The Cubs acquired Kottaras from the Royals in November, then released him last week after he lost their backup catcher battle to John Baker. Kottaras hit .180/.349/.370 in 126 plate appearances with the Royals last season.
The Indians currently have just two catchers on their 40-man roster, Yan Gomes and Carlos Santana, and Santana is currently slated to play mostly third base. The team could option fellow third baseman Lonnie Chisenhall to make room for Kottaras in the short term, although they would have to make additional moves once Michael Bourn and Jason Giambi return from injury.
Baseball was back in Montreal yesterday, with the Mets and Blue Jays squaring off at old Olympic Stadium. Of course, its former occupant — the Expos — now plays its games in Washington, DC. It is good to see the ballpark filled once again with fans donning caps featuring the team's classic logo. Jared Diamond and Brian Costa of the Wall Street Journal take a look at the latest on the possibility of baseball landing back in Montreal on a more permanent basis. Here are some notes from the National League:
- The Phillies are easing into their use of analytics, as a supplement to traditional scouting writes Matt Gelb of the Philadelphia Inquirer. But statistical analysis has already informed several decisions, such as the signing of Roberto Hernandez. "Our scouts and our analytics people looked at the middle-of-the-road, back-end starters," said GM Ruben Amaro Jr., "and we felt like he would be a good choice for us." Philadelphia likes his ground-ball rate and believes his sky-high HR/FB% will come back down to earth. The team also hopes to join the trend of utilizing shifts.
- In a lengthy profile of Cubs president of baseball ops Theo Epstein, ESPN The Magazine's Tim Keown writes that the 40-year-old is full of optimism about his organization's direction. One key change in Chicago has been the flow of information, which has been modernized under Epstein's direction. "The currency of the draft is information," Epstein says. "Scouting information, statistical information, makeup information, medical information. In each of those buckets, we have to drill deeper if we want to have an advantage." And while some of the strategic maneuvering to secure draft picks is now no longer possible, Epstein says that does not change the other key input in acquiring young talent. "Now you're left only with how well you can scout," he says. "It's gone from strategy and scouting to just scouting."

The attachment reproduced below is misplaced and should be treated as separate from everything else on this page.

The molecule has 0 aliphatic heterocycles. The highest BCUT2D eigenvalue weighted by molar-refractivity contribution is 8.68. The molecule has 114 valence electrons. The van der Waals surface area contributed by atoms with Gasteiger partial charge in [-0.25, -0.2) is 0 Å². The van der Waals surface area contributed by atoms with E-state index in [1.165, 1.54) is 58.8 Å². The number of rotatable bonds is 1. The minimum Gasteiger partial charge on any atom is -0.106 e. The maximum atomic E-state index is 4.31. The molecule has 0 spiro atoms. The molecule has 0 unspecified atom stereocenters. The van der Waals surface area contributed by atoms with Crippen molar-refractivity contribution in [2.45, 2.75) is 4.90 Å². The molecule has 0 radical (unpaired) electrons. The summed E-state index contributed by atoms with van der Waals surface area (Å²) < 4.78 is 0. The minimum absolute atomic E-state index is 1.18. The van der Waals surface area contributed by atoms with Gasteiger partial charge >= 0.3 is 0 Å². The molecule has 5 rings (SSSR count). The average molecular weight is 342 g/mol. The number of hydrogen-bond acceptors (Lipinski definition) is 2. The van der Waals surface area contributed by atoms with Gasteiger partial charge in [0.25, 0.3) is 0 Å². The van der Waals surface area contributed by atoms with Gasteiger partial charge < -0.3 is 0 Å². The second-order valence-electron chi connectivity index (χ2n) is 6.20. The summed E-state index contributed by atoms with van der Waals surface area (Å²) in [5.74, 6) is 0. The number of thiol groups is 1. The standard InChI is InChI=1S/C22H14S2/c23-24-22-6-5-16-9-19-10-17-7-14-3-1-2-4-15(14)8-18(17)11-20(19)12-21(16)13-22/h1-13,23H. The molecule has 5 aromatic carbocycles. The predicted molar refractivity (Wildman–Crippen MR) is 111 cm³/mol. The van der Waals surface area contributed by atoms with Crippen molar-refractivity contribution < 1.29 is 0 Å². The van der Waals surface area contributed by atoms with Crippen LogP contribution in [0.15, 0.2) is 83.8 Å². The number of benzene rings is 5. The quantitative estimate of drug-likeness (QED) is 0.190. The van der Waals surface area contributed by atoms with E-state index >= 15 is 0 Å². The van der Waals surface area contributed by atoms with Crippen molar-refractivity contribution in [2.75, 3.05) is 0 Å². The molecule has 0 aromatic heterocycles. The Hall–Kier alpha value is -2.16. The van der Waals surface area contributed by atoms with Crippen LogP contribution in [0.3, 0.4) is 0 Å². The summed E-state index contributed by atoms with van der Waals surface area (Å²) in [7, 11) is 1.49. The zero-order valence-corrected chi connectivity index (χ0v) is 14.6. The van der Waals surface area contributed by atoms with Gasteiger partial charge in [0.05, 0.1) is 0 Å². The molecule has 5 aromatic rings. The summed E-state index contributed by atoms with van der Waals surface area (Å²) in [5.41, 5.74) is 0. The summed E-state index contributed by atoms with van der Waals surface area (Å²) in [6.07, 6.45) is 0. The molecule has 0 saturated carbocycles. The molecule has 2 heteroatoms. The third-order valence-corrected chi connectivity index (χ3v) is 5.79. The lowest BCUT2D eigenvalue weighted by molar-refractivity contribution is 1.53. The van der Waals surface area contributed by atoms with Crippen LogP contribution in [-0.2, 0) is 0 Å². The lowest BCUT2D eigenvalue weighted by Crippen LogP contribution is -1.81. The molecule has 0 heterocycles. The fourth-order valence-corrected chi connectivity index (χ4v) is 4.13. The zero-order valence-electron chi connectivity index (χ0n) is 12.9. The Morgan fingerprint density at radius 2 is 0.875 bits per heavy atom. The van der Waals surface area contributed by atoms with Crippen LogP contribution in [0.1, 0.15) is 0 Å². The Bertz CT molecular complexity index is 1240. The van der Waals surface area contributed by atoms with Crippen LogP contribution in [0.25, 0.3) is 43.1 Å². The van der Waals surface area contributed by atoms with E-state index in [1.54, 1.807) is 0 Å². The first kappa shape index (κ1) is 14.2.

- One veteran that the Cubs probably had higher hopes for is catcher George Kottaras, who was released on Wednesday. The 30-year-old has a handful of suitors, tweets Chris Cotillo of MLBDailyDish.com, and is trying to decide on the best opportunity.
- The Braves are not only hoping to do something new with their planned ballpark, by building it in conjunction with a mixed-use development, but will buck the trend of putting new baseball parks downtown, writes Tim Tucker of the Atlanta Journal-Constitution. The piece offers a nice discussion of the preliminary plans, which include designing the park's exterior in a "transparent" manner that will allow it to remain integrated into the overall development project.
The Cubs have requested release waivers on catcher George Kottaras, reports Bruce Levine of 670thescore.com (via Twitter). He had been picked up for cash from the Royals earlier in the offseason, and would have been owed $1.075MM for the coming season.
The 30-year-old backstop had a .180/.349/.370 line in 126 plate appearances last year. He has a lifetime mark of .214/.324/.406. For what it's worth, the Oliver projection system actually likes Kottaras to be an above-average MLB regular if he was given a full season of plate appearances.
11:43pm: The Rangers are scouting the Cubs, MLB.com's T.R. Sullivan reports, and perhaps not just because of Kottaras. The Cubs also have infielders Darwin Barney and Donnie Murphy. The Rangers like Barney better, Sullivan writes.
4:50pm: In the wake of Soto's injury, the Rangers are considering acquiring George Kottaras of the Cubs, Bruce Levine of 670TheScore.com tweets. Kottaras currently projects to back up Welington Castillo in Chicago, but the Cubs are reportedly considering rostering John Baker instead. Kottaras, 30, hit .180/.349/.370 in 126 plate appearances for the Royals last year. In response to Soto's injury, the Rangers have already signed Chris Snyder to a minor-league deal.
The Rangers also looked at Brewers second baseman Rickie Weeks today, Tom Haudricourt of the Journal Sentinel tweets. As Haudricourt notes, Weeks' $11MM salary could be an impediment to a trade. Weeks hit .209/.306/.357 in 399 plate appearances with the Brewers last year.